Inventors of the Automated Doggie Door, Joe Ambrose and Burt Siegal, use an inexpensive gearmotor to lift the door’s sliding panel but replaced the cable that typically would pull a load with a constant-tension spring, a patent-pending design. This provides a simple mechanical way to increase the motor’s torque, allowing the use of smaller and less-expensive motors, while giving the small gearmotors the power to lift the Doggie Door’s hefty sliding panel. The panel is made from thick, laminated ABS, necessary to withstand a burglar’s kick or block flying debris from hurricanes.
The constant-tension spring itself sits on a relatively large 4-in.-diameter hub to ensure its fatigue life will last over hundreds of thousands of operations without failure.
The end of the inner coil of the spring attaches to a plastic hub on the motor shaft. The other end of the coil hooks to a shoulder screw on a hinged toggle linkage (also patent-pending).
Pet dogs in a household with an Automated Doggie Door wear a collar embedded with a low-frequency RFID chip. When the collared dog walks within 18 in. of either side of the Doggie Door, a rectangular antenna inside the door sends a signal that energizes the RFID chip.
It returns the correct-coded RFID signal to the unit and the microprocessor in the Doggie Door sends current to the motor, causing the plastic hub on the shaft to rotate the spring. The spring first pulls the toggle linkage into a folded position, which withdraws the dead bolt from the door’s frame, and then draws the panel and the attached toggle linkage upward. The panel moves upwards until a little magnet senses the top of the panel and stops the motor. After about 5 sec, a timer in the microprocessor causes the panel to lower.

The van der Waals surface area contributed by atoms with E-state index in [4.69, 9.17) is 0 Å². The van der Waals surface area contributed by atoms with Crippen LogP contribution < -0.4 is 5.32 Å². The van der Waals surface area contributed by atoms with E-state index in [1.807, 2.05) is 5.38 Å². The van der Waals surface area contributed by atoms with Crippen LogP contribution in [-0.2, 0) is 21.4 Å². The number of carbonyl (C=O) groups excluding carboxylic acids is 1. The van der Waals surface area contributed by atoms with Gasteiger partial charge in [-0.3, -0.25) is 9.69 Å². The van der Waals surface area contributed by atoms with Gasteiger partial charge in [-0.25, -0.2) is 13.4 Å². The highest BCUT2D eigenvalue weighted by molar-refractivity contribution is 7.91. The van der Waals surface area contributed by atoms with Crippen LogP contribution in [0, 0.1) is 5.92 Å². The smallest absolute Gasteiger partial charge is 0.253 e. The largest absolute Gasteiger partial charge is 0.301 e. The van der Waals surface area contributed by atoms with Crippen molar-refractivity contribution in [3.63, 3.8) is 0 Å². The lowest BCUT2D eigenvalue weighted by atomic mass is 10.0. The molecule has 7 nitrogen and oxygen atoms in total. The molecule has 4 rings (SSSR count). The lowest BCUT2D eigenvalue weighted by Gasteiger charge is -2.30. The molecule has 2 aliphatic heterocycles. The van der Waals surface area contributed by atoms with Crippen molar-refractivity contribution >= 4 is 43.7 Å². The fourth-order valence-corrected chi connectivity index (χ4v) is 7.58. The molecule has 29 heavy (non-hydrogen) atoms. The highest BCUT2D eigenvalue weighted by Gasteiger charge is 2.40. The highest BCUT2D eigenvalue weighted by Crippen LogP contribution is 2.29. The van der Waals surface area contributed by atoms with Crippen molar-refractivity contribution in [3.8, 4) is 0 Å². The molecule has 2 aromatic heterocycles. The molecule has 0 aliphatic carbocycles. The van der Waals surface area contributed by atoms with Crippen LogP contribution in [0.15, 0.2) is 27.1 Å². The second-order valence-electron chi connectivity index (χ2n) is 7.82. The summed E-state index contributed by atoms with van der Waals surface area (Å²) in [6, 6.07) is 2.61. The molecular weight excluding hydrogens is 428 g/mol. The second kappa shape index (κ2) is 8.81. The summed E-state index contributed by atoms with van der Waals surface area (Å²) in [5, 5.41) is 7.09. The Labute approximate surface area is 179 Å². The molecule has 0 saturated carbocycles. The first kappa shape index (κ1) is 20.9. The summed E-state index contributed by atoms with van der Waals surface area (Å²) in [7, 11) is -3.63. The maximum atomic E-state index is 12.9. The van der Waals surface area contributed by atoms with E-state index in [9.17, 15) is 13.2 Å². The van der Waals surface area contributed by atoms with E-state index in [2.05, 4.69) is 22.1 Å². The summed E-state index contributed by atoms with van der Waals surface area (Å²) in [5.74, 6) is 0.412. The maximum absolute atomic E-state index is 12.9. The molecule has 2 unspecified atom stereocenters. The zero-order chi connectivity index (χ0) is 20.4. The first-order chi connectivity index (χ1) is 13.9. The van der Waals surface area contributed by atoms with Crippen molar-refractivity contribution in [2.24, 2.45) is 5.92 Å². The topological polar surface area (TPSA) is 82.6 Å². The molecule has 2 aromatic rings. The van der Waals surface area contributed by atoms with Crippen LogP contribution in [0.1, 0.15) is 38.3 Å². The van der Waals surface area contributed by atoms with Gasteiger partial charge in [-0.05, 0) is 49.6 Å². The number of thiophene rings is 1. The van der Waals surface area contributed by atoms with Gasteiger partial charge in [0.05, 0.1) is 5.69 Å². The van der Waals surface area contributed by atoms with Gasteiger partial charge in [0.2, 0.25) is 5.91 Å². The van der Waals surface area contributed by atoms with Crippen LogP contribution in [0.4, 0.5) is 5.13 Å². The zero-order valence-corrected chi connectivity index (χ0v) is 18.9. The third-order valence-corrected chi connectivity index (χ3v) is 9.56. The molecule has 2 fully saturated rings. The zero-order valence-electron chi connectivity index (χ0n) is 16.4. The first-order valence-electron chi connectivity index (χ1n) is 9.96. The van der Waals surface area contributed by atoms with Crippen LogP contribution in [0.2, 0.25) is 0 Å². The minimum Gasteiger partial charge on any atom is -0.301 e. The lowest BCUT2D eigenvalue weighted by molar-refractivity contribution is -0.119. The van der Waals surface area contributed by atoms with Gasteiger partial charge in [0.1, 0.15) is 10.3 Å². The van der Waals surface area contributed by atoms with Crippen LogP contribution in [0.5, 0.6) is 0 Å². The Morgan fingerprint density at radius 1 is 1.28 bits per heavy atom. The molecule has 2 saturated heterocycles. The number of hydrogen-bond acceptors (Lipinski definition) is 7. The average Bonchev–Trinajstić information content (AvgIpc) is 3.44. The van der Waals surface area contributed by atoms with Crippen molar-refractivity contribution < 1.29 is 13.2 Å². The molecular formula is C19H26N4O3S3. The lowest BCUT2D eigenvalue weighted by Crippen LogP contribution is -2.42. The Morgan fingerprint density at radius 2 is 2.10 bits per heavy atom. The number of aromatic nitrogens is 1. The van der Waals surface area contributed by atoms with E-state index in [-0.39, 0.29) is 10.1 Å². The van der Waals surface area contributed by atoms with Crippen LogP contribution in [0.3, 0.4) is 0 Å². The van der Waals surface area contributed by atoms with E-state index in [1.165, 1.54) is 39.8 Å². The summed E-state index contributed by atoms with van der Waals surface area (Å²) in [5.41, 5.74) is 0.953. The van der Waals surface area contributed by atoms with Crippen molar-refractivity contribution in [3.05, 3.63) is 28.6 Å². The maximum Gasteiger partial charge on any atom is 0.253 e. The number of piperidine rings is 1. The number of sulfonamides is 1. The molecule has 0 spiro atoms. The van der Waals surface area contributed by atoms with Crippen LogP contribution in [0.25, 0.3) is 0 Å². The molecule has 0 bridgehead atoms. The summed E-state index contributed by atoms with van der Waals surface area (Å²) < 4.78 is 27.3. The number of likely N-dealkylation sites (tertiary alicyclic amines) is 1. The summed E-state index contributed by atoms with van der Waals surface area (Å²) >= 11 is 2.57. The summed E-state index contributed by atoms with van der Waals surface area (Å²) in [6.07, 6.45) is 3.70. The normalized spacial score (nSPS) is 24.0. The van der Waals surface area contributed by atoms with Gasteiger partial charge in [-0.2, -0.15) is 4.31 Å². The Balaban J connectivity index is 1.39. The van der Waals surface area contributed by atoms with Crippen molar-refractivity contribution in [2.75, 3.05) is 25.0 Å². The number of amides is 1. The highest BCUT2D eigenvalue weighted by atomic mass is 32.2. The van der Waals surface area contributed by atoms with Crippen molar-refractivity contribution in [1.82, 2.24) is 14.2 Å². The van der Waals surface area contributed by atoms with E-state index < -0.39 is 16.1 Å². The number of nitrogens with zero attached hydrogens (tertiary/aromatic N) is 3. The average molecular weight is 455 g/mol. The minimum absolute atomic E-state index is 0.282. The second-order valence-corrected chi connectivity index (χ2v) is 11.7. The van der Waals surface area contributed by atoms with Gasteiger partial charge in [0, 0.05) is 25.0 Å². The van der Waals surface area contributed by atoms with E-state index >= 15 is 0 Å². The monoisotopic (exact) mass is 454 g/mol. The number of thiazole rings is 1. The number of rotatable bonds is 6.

However, let’s say the dog happens to stop and lie down with his tail under the panel. The constant-tension spring also acts as a counterweight, which let the inventors adjust its force to balance-out the weight of the door to only about 6 oz. This weight is enough to let the panel slide down but not with enough force to harm the dog. The pressure just reminds him to get going. The panel then bottoms-out but the constant-tension spring wants to go down a little more. This movement causes the toggle linkage to extend and push the deadbolt back into the frame. A limit switch senses this and stops the motor.
Ambrose and Siegal used a low-frequency RFID chip because conventional RFID chips use a high-frequency carrier to get the maximum range possible — about 10 ft — making it easier, for instance, to inventory merchandise on store shelves. Such chips might cause the door to operate every time the dog entered the room or ran past it outdoors. The inventors redesigned the antenna several times for the optimal range so different-size dogs could activate the door. For more information contact Joe Ambrose at (941) 448-7024 or e-mail firstname.lastname@example.org.